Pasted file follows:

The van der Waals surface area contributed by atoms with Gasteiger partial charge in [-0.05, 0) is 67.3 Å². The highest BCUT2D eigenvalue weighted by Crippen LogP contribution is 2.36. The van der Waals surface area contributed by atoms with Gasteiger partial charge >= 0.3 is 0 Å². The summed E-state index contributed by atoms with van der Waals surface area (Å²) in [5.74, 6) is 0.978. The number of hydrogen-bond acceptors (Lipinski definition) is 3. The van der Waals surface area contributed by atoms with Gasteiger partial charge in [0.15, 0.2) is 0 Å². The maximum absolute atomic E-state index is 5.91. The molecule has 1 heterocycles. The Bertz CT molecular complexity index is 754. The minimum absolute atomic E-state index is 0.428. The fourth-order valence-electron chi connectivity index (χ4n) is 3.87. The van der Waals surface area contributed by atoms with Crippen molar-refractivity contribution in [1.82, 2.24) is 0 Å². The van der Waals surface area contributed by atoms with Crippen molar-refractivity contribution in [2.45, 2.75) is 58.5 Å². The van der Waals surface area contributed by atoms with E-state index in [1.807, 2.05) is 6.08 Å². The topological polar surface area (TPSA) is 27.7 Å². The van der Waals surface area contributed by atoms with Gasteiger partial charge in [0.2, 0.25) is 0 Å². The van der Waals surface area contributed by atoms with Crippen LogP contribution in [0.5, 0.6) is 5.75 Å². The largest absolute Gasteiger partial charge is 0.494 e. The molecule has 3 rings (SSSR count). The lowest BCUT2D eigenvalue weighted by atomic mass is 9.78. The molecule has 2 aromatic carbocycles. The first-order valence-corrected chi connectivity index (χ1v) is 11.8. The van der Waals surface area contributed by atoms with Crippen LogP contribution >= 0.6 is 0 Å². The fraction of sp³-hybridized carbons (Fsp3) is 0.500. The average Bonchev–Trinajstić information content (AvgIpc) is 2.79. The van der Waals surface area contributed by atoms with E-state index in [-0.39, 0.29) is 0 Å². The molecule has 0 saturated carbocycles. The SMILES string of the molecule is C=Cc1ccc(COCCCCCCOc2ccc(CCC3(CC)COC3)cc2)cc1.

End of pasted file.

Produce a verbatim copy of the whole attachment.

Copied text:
The van der Waals surface area contributed by atoms with Gasteiger partial charge in [-0.05, 0) is 67.3 Å². The highest BCUT2D eigenvalue weighted by Crippen LogP contribution is 2.36. The van der Waals surface area contributed by atoms with Gasteiger partial charge >= 0.3 is 0 Å². The summed E-state index contributed by atoms with van der Waals surface area (Å²) in [5.74, 6) is 0.978. The number of hydrogen-bond acceptors (Lipinski definition) is 3. The van der Waals surface area contributed by atoms with Gasteiger partial charge in [0.15, 0.2) is 0 Å². The maximum absolute atomic E-state index is 5.91. The molecule has 1 heterocycles. The Bertz CT molecular complexity index is 754. The minimum absolute atomic E-state index is 0.428. The fourth-order valence-electron chi connectivity index (χ4n) is 3.87. The van der Waals surface area contributed by atoms with Crippen molar-refractivity contribution in [1.82, 2.24) is 0 Å². The van der Waals surface area contributed by atoms with Crippen molar-refractivity contribution in [2.45, 2.75) is 58.5 Å². The van der Waals surface area contributed by atoms with E-state index in [1.807, 2.05) is 6.08 Å². The topological polar surface area (TPSA) is 27.7 Å². The van der Waals surface area contributed by atoms with Gasteiger partial charge in [0.2, 0.25) is 0 Å². The van der Waals surface area contributed by atoms with Crippen LogP contribution in [0.5, 0.6) is 5.75 Å². The largest absolute Gasteiger partial charge is 0.494 e. The molecule has 3 rings (SSSR count). The lowest BCUT2D eigenvalue weighted by atomic mass is 9.78. The molecule has 2 aromatic carbocycles. The first-order valence-corrected chi connectivity index (χ1v) is 11.8. The van der Waals surface area contributed by atoms with Crippen LogP contribution >= 0.6 is 0 Å². The fraction of sp³-hybridized carbons (Fsp3) is 0.500. The average Bonchev–Trinajstić information content (AvgIpc) is 2.79. The van der Waals surface area contributed by atoms with E-state index in [-0.39, 0.29) is 0 Å². The molecule has 0 saturated carbocycles. The SMILES string of the molecule is C=Cc1ccc(COCCCCCCOc2ccc(CCC3(CC)COC3)cc2)cc1.